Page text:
Biological Systems: Open Access

ISSN - 2329-6577



Urinary Specific Gravity (USG) as an Assessment Tool for the Management of Dehydration in Head and Neck Cancer Patients Receiving Chemo-Radiation with Weekly Cisplatin

Marcelo Bonomi, Tamjeed Ahmed, Thomas Lycan, David Warner, Christopher Sullivan, Joshua Waltonen, Kathryn Greven, Bart Frizzell, Mercedes Porosnicu, Katharine Batt, Jimmy Ruiz and Ralph D’Agostino

Background: Concomitant chemo-radiation therapy (CRT) with cisplatin is the mainstay of treatment for patients with locally advanced head and neck cancer. Nephrotoxicity is a well-documented adverse effect of cisplatin, which is exacerbated by dehydration, a common complication in this group of patients. This study prospectively assessed the utility of urine specific gravity (USG) as a guide for fluid replacement, and its preventive effect in cisplatin induced nephrotoxicity.

Methods: Patients with head and neck cancer who received CRT with weekly cisplatin at our institution were included in the analysis. All patients received 1 L normal saline (NS) with 1 g of magnesium and 10 mEq of potassium pre and post cisplatin. USG was measured weekly, patients with USG>1.020 was considered dehydrated and received 2 L NS twice weekly. Those patients with USG>1.025 while on the twice-weekly regimen were deemed very dehydrated and received 2 L NS daily. The primary objective was renal toxicity of any grade.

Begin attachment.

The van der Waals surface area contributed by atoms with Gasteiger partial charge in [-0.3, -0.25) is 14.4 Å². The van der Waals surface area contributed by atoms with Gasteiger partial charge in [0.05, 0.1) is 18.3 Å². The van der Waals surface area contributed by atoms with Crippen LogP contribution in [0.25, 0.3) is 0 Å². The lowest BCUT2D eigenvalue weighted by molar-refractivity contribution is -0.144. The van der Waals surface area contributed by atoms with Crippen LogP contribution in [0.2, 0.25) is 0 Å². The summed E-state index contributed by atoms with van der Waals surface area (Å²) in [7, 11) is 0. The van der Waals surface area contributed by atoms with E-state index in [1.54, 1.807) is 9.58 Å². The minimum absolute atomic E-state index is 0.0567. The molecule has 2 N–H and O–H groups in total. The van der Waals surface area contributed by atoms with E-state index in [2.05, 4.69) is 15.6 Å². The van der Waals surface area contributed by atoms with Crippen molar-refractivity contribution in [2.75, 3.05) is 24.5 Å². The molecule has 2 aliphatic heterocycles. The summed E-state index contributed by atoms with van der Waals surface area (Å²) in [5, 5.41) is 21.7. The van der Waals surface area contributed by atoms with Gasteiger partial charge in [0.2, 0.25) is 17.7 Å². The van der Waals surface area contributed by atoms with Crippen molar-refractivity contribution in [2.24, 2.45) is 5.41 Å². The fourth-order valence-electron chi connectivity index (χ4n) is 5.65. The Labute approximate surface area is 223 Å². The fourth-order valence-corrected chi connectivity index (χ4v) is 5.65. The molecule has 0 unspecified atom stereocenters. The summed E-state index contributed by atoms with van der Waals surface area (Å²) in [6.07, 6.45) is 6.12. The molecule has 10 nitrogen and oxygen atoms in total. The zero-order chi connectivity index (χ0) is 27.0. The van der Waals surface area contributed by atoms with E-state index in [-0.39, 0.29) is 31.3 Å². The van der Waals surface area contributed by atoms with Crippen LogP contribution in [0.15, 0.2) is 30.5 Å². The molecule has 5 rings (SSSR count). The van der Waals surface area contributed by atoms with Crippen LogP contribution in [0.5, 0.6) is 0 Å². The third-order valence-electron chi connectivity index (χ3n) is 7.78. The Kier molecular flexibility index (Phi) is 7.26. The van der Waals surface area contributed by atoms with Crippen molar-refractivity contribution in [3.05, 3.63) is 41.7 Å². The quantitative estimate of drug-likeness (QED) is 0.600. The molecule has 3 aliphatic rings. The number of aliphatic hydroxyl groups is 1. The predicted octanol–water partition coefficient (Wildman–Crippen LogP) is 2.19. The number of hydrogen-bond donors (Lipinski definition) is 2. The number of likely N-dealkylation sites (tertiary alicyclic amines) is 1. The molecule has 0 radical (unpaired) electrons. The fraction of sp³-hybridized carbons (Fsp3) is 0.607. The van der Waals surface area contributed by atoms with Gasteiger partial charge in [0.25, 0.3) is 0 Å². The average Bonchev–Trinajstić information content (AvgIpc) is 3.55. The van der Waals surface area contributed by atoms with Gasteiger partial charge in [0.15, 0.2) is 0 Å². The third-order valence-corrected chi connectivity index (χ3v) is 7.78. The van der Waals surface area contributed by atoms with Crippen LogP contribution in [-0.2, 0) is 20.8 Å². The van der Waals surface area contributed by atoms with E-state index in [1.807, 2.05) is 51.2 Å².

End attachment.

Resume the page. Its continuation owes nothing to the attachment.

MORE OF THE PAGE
Results: 44 patients were identified and completed CRT in less than 7.5 weeks. Eighteen of 44 patients (41%) had initial USG>1.020 and were started on NS twice weekly. By week 5, 44 of 44 patients (100%) needed supplemental fluid hydration with only 4 of 44 (9%) requiring daily IV fluids (IVF). No patient experienced renal toxicity of any grade. Five patients (11%) had grade I hypomagnesemia.

Conclusion: USG is a very sensitive marker of dehydration and can be used as a guide for fluid replacement which can minimize cisplatin induced nephrotoxicity in this population.